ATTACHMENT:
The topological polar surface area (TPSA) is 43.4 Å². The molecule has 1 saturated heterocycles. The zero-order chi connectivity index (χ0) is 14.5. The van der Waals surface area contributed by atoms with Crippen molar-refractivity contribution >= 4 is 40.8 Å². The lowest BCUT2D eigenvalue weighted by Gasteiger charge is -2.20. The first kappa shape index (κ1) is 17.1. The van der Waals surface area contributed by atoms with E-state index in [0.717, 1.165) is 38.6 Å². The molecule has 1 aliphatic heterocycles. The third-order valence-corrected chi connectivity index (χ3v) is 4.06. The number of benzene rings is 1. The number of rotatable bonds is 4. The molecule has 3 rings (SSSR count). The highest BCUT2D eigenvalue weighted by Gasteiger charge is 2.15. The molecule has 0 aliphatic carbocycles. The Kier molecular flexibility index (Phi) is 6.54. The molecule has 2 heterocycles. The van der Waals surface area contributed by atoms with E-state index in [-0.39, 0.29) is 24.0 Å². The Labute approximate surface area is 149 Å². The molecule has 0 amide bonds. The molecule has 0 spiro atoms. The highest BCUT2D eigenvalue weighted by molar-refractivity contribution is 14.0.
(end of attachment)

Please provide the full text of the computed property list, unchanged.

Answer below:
The topological polar surface area (TPSA) is 43.4 Å². The molecule has 1 saturated heterocycles. The zero-order chi connectivity index (χ0) is 14.5. The van der Waals surface area contributed by atoms with Crippen molar-refractivity contribution >= 4 is 40.8 Å². The lowest BCUT2D eigenvalue weighted by Gasteiger charge is -2.20. The first kappa shape index (κ1) is 17.1. The van der Waals surface area contributed by atoms with E-state index in [0.717, 1.165) is 38.6 Å². The molecule has 1 aliphatic heterocycles. The third-order valence-corrected chi connectivity index (χ3v) is 4.06. The number of benzene rings is 1. The number of rotatable bonds is 4. The molecule has 3 rings (SSSR count). The highest BCUT2D eigenvalue weighted by Gasteiger charge is 2.15. The molecule has 0 aliphatic carbocycles. The Kier molecular flexibility index (Phi) is 6.54. The molecule has 2 heterocycles. The van der Waals surface area contributed by atoms with E-state index in [-0.39, 0.29) is 24.0 Å². The Labute approximate surface area is 149 Å². The molecule has 0 amide bonds. The molecule has 0 spiro atoms. The highest BCUT2D eigenvalue weighted by molar-refractivity contribution is 14.0.